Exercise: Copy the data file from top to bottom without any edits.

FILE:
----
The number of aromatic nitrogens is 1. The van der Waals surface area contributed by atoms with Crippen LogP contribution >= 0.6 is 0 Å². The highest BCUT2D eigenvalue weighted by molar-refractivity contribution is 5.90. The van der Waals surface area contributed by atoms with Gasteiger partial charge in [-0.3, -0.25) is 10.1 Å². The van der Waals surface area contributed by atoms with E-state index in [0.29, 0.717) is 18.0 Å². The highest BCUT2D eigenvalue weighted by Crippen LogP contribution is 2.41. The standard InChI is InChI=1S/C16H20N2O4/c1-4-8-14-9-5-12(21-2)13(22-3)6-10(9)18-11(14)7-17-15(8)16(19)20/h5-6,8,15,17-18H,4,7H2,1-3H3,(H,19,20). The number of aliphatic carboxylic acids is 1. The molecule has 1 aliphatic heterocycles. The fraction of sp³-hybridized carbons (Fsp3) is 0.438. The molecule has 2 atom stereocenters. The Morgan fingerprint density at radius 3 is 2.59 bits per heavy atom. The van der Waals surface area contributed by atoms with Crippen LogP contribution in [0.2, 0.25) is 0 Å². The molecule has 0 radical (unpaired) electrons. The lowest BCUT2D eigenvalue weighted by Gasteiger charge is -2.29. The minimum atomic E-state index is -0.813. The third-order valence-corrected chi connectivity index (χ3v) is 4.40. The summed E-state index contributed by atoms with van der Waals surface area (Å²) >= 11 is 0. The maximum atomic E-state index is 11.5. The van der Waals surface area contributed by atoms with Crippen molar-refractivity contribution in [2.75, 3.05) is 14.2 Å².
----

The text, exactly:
The number of aromatic nitrogens is 1. The van der Waals surface area contributed by atoms with Crippen LogP contribution >= 0.6 is 0 Å². The highest BCUT2D eigenvalue weighted by molar-refractivity contribution is 5.90. The van der Waals surface area contributed by atoms with Gasteiger partial charge in [-0.3, -0.25) is 10.1 Å². The van der Waals surface area contributed by atoms with E-state index in [0.29, 0.717) is 18.0 Å². The highest BCUT2D eigenvalue weighted by Crippen LogP contribution is 2.41. The standard InChI is InChI=1S/C16H20N2O4/c1-4-8-14-9-5-12(21-2)13(22-3)6-10(9)18-11(14)7-17-15(8)16(19)20/h5-6,8,15,17-18H,4,7H2,1-3H3,(H,19,20). The number of aliphatic carboxylic acids is 1. The molecule has 1 aliphatic heterocycles. The fraction of sp³-hybridized carbons (Fsp3) is 0.438. The molecule has 2 atom stereocenters. The Morgan fingerprint density at radius 3 is 2.59 bits per heavy atom. The van der Waals surface area contributed by atoms with Crippen LogP contribution in [0.2, 0.25) is 0 Å². The molecule has 0 radical (unpaired) electrons. The lowest BCUT2D eigenvalue weighted by Gasteiger charge is -2.29. The minimum atomic E-state index is -0.813. The third-order valence-corrected chi connectivity index (χ3v) is 4.40. The summed E-state index contributed by atoms with van der Waals surface area (Å²) >= 11 is 0. The maximum atomic E-state index is 11.5. The van der Waals surface area contributed by atoms with Crippen molar-refractivity contribution in [2.75, 3.05) is 14.2 Å².